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Medicaid Fraud

Attorney General needs more resources

About 550,000 West Virginians — nearly one-third of our state’s residents — rely on Medicaid to pay some or all of their health care expenses. Obviously, the potential for fraud is enormous.

For several years, state Attorney General Patrick Morrisey has been asking the Legislature to place his office in charge of investigating Medicaid fraud. The task has been handled by the Department of Health and Human Resources.

Finally, lawmakers decided this year to let Morrisey have a crack at it. The Medicaid fraud unit is to be transferred to the attorney general’s office Oct. 1.

It makes sense for Morrisey’s office, which already handles consumer and disability fraud, to assume responsibility for Medicaid misdeeds. As he noted to our reporter, the presence of an experienced staff in his office already will provide helpful synergies. And, he noted, he plans to hire additional investigators.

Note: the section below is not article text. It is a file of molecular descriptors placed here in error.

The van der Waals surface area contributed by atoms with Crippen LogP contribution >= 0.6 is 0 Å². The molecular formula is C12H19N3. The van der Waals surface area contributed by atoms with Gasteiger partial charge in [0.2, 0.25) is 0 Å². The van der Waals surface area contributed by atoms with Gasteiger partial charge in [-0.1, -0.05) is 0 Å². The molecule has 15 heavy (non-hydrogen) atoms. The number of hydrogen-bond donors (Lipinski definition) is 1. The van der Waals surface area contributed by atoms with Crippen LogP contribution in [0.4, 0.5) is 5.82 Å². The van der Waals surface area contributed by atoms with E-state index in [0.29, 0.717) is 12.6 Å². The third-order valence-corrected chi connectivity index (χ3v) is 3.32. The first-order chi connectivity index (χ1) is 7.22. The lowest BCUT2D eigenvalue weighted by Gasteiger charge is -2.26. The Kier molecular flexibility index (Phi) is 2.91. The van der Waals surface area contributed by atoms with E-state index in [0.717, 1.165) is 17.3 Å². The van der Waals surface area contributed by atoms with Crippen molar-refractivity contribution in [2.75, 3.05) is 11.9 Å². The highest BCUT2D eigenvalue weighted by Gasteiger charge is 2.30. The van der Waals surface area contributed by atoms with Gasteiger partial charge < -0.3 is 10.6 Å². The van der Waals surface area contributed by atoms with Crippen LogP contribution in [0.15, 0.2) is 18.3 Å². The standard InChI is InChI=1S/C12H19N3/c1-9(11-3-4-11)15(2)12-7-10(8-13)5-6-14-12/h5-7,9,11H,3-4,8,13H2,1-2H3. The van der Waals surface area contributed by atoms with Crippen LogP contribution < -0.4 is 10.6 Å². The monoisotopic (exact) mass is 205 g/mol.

Any number of possibilities for fraud exist in the Medicaid program. One is clients who lie about health care problems. Another is providers who use tactics such as “upcoding” — billing Medicaid for services patients did not require — to skim money from the program.

West Virginia’s Medicaid program costs about $3.8 billion a year, with the federal government paying most of that. Still, fraud costs Mountain State taxpayers money — reducing resources available to help people who truly require assistance.

The vast majority of Medicaid providers are honest, dedicated to helping patients, not ripping off taxpayers. But even a tiny minority of bad apples can steal an enormous amount of money.

We wish Morrisey and his staff success in tracking down perpetrators of Medicaid fraud and bringing them to justice. Legislators, who will be watching closely, should not hesitate to grant the attorney general’s office more resources if results during the first year of Morrisey’s oversight seem to indicate they could be used productively.